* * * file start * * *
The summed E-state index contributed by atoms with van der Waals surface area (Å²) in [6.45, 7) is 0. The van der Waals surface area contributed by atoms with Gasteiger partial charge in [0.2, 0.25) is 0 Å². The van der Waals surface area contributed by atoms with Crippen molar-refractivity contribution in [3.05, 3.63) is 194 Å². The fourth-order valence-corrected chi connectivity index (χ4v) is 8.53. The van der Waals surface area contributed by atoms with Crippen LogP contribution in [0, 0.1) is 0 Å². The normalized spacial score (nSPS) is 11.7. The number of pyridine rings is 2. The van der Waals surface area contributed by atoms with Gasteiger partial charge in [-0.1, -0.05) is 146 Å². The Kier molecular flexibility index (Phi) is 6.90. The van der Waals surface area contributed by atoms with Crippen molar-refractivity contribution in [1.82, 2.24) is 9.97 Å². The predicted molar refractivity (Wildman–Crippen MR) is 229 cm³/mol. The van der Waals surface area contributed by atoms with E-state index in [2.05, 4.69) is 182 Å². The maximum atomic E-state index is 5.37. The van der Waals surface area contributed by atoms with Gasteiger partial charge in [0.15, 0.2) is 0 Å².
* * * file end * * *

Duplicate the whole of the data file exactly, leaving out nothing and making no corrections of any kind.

The summed E-state index contributed by atoms with van der Waals surface area (Å²) in [6.45, 7) is 0. The van der Waals surface area contributed by atoms with Gasteiger partial charge in [0.2, 0.25) is 0 Å². The van der Waals surface area contributed by atoms with Crippen molar-refractivity contribution in [3.05, 3.63) is 194 Å². The fourth-order valence-corrected chi connectivity index (χ4v) is 8.53. The van der Waals surface area contributed by atoms with Crippen LogP contribution in [0, 0.1) is 0 Å². The normalized spacial score (nSPS) is 11.7. The number of pyridine rings is 2. The van der Waals surface area contributed by atoms with Gasteiger partial charge in [-0.1, -0.05) is 146 Å². The Kier molecular flexibility index (Phi) is 6.90. The van der Waals surface area contributed by atoms with Crippen molar-refractivity contribution in [1.82, 2.24) is 9.97 Å². The predicted molar refractivity (Wildman–Crippen MR) is 229 cm³/mol. The van der Waals surface area contributed by atoms with E-state index in [2.05, 4.69) is 182 Å². The maximum atomic E-state index is 5.37. The van der Waals surface area contributed by atoms with Gasteiger partial charge in [0.15, 0.2) is 0 Å².